British tennis is not all about Andy Murray, even though he is never far from the eye of the storm. Against Argentina in Glasgow on Saturday afternoon, it was Jamie who took the tiller to guide Great Britain to safer waters through a sudden-death doubles four-setter in this enthralling Davis Cup semi-final.
Whatever Novak Djokovic’s protestations to the contrary, the prevailing sentiment around Flushing Meadows, supported by the visual evidence, is the defending champion is less than fully fit as he reaches for his third US Open title against Stan Wawrinka on Sunday.
Jamie Murray secured the third doubles slam title of his career and his second in the company of Bruno Soares as they finessed and blasted their way past the Spaniards Pablo Carreño Busta and Guillermo García-López in straight sets on an echoing Arthur Ashe Court.
Angelique Kerber was on the ropes in the third and deciding set of Saturday’s US Open final, having fallen behind a break against the big-serving Czech Karolina Pliskova.
When Stan Wawrinka won his first major title at the 2014 Australian Open against an injury hampered Rafael Nadal to become the oldest first-time grand slam champion in 13 years, it might have been written off as a fluke. When he backed it up at last year’s French Open, the veteran baseliner’s place among the finest big-match players of his generation was beyond dispute.
If a set of tennis can be described as flawless, that which Jamie Murray and Bruno Soares inflicted on Pierre-Hugues Herbert and Nicolas Mahut in the first 41 minutes of their semi-final win on day 11 of the 2016 US Open is surely a candidate.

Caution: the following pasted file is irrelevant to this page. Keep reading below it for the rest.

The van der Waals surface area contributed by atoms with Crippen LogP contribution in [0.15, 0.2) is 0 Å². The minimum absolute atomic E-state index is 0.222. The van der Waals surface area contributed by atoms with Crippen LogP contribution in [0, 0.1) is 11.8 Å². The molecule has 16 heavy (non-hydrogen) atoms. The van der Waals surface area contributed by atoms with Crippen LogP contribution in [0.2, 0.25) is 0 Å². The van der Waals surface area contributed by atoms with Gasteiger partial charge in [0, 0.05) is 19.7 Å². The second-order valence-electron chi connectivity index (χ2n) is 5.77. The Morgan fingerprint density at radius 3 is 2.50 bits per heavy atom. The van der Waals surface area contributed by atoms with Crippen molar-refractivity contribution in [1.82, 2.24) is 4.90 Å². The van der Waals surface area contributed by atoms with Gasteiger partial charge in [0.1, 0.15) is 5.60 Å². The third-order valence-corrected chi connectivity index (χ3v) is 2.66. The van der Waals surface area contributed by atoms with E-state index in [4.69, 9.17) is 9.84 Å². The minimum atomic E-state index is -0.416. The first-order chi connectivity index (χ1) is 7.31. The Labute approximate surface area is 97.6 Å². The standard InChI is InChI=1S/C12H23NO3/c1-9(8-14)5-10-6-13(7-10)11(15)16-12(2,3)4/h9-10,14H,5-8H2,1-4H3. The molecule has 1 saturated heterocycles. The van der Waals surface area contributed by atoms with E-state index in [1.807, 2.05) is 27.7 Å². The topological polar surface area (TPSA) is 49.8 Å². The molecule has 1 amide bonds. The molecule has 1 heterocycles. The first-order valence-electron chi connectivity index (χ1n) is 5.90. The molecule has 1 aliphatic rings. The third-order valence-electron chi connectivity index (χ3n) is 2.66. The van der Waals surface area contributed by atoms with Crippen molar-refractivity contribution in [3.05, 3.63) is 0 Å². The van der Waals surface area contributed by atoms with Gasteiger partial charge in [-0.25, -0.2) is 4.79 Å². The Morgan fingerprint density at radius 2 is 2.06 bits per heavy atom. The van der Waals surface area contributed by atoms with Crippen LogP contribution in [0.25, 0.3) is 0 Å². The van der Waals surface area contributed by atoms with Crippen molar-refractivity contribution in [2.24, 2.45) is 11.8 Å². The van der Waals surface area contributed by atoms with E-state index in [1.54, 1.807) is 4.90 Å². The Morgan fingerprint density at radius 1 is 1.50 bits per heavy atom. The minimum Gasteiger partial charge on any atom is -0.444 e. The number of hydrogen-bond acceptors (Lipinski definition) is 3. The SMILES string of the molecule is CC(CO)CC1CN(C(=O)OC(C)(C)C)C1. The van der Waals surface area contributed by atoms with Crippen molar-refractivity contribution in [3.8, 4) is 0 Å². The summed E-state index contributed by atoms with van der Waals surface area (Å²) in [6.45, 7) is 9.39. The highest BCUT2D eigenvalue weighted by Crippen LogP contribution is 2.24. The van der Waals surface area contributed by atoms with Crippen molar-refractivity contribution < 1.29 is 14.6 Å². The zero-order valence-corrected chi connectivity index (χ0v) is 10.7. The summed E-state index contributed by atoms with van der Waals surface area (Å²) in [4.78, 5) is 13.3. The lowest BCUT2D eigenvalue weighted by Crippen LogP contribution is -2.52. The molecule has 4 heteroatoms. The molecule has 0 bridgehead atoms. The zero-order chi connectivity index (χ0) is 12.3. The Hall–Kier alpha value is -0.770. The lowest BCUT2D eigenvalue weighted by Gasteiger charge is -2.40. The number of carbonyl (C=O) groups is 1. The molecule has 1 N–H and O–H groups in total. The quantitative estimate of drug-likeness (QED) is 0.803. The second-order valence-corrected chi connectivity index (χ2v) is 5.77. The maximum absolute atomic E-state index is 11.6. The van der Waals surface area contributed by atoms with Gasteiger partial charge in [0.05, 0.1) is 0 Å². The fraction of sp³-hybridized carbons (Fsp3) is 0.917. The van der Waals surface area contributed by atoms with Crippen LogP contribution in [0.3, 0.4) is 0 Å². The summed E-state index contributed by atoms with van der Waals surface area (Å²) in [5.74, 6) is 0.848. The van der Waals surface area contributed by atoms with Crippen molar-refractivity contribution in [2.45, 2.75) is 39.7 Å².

Andy Murray’s golden summer run crashed to earth on day ten of the 2016 US Open when he squandered early dominance against Kei Nishikori, whom he had lost to once in eight matches but who found the will and strength to grind out a gruelling five-set win for a place in the semi-finals.
It was a three-word tweet which spoke volumes. No sooner had Andy Murray completed his remarkable ascension to the top of men’s tennis, Nick Kyrgios paid homage on social media. “U the man” wrote the Australian before posting a picture of him rubbing Murray’s head. A heartwarming tennis “bromance” for the ages.
Johanna Konta had to conquer nerves she thought she had long buried to beat the Chinese qualifier Zhang Shuai 6-4, 6-1 in an hour and 22 minutes in Melbourne on Wednesday and stands one win away from becoming the first British finalist in a slam since Virginia Wade won Wimbledon in 1977.
Britain's vote to leave the European Union has hit the tennis lawns, too.
Suspended tennis star Nick Kyrgios has suggested he is unlikely to see a sports psychologist in a bid to have his eight-week ban reduced.
Novak Djokovic, eight times out of 10 for most of his career, has found a way. On Tuesday night he did it again with tennis which he admitted was short of his best but palpably too good for the eighth time in a row against Milos Raonic.
Stan Wawrinka pleased his many friends and family, as well as his tailor, by beating the world No1 Novak Djokovic in four sets on Court Philippe Chatrier on the most beautiful of Sunday afternoons.
What started out as another quiet day in paradise turned into a rolling parade of shocks and minor surprises: Novak Djokovic beaten for only the second time in 30 matches this year, and Aljaz Bedene targeting Rafael Nadal’s once-feared forehand on clay, before losing anyway.
It was framed as a question but it sounded more like a threat.
Andy Murray and Novak Djokovic meet for the 35th time on Sunday in a match loaded with more significance than even some of their many contests for majors: the championship of each other, as someone once described the trilogy of world heavyweight title fights between Muhammad Ali and Joe Frazier.